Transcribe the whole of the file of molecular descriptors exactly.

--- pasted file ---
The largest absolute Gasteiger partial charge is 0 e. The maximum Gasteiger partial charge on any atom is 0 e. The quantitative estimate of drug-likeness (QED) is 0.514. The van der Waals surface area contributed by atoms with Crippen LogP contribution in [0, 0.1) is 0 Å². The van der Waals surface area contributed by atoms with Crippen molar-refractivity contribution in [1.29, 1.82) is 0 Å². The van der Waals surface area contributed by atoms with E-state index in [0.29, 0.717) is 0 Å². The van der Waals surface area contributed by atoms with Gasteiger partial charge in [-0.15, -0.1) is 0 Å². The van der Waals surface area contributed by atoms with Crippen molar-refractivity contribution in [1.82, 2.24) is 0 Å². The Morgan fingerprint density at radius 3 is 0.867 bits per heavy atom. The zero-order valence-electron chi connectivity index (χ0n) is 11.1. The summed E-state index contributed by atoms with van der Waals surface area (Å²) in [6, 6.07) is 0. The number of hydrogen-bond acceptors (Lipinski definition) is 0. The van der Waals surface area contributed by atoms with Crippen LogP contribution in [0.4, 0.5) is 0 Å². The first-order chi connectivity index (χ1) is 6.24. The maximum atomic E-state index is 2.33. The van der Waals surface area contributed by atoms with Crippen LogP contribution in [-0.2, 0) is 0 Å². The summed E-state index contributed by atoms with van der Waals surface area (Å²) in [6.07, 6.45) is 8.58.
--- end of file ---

The largest absolute Gasteiger partial charge is 0 e. The maximum Gasteiger partial charge on any atom is 0 e. The quantitative estimate of drug-likeness (QED) is 0.514. The van der Waals surface area contributed by atoms with Crippen LogP contribution in [0, 0.1) is 0 Å². The van der Waals surface area contributed by atoms with Crippen molar-refractivity contribution in [1.29, 1.82) is 0 Å². The van der Waals surface area contributed by atoms with E-state index in [0.29, 0.717) is 0 Å². The van der Waals surface area contributed by atoms with Gasteiger partial charge in [-0.15, -0.1) is 0 Å². The van der Waals surface area contributed by atoms with Crippen molar-refractivity contribution in [1.82, 2.24) is 0 Å². The Morgan fingerprint density at radius 3 is 0.867 bits per heavy atom. The zero-order valence-electron chi connectivity index (χ0n) is 11.1. The summed E-state index contributed by atoms with van der Waals surface area (Å²) in [6, 6.07) is 0. The number of hydrogen-bond acceptors (Lipinski definition) is 0. The van der Waals surface area contributed by atoms with Crippen LogP contribution in [0.4, 0.5) is 0 Å². The first-order chi connectivity index (χ1) is 6.24. The maximum atomic E-state index is 2.33. The van der Waals surface area contributed by atoms with Crippen LogP contribution in [-0.2, 0) is 0 Å². The summed E-state index contributed by atoms with van der Waals surface area (Å²) in [6.07, 6.45) is 8.58.